This genre of photography has achieved a sort of iconic status, served up by national and local media on a regular basis as evidence of law enforcement’s victories in the drug war, as well as a titillating snapshot of illicit deeds. It is also a genre that predates digital photography by many decades. In 1884, the then 39-year-old New York Police Department produced a 562-page history of the force titled Our Police Protectors, which included a detailed section on the use of opium, then widely publicized as a scourge on society. Curious readers found detailed descriptions of opium smoking and engravings of scales, pipes, drugs, and other tools. In the 1920s, a photographer was admitted into a brick-walled room at NYPD headquarters, where he snapped the image above of men in suits feeding opium pipes and drugs into the belly of a furnace. During Prohibition, between 1920 and 1933, images of law enforcement posing with, and then destroying, caches of illicit alcohol and stills abounded.
But it was J. Edgar Hoover’s appointment as head of the Bureau of Investigation in 1924 and, later, as head of the FBI when it replaced that bureau in 1935 that really kicked off a new era of law enforcement propaganda and media manipulation. Hoover cultivated a PR machine, making alliances with the press in order to disseminate a specific image of the tough G-man engaged in thrilling battle with murderous gangsters. He also spread his pro-Feds message through radio, FBI-approved books, and, later, through his work consulting on the fictionalized ABC show The F.B.I.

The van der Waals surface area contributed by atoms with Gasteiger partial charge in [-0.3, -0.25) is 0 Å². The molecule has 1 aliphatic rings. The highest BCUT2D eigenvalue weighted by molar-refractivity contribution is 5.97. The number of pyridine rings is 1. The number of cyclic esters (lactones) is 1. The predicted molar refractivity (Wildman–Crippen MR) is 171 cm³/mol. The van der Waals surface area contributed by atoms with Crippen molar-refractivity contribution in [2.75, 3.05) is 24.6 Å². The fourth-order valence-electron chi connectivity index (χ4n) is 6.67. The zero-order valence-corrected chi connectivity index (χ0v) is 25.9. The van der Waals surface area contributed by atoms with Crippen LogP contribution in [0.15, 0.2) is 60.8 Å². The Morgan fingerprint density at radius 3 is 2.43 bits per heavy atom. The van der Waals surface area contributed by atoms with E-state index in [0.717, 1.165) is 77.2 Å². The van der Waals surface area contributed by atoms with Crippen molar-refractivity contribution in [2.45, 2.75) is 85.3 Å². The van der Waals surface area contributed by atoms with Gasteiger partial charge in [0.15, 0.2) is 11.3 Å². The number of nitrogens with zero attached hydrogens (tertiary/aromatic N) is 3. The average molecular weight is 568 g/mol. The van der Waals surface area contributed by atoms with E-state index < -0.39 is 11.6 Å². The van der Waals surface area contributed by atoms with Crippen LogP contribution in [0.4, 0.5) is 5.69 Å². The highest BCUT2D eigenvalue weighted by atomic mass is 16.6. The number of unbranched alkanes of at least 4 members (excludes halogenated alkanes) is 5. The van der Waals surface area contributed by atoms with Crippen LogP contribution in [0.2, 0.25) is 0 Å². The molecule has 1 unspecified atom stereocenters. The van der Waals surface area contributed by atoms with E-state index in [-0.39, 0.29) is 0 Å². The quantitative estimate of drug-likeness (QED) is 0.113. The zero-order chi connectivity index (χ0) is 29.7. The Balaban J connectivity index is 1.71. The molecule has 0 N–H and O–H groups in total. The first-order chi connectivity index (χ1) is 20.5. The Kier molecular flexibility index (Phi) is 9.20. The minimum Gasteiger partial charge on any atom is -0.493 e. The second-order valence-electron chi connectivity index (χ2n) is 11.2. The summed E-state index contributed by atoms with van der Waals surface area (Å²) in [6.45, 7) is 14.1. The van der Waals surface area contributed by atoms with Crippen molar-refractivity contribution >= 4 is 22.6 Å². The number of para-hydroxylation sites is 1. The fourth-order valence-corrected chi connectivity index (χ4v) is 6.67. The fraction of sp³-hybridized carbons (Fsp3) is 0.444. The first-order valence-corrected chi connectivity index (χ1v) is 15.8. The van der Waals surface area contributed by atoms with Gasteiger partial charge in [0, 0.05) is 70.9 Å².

Harry J. Anslinger—who in 1930 was appointed inaugural head of the Federal Bureau of Narcotics, a precursor to the Drug Enforcement Administration—followed suit, tailoring Hoover’s tactics to his own agency’s mission. He worked with sympathetic reporters and outlets to publish sensational stories about drug use, launching an aggressive campaign against cannabis in the 1930s. In 1937, Congress passed the Marihuana Tax Act, effectively criminalizing the drug. Public relations didn’t just polish the image of law enforcement, it had helped produce real results.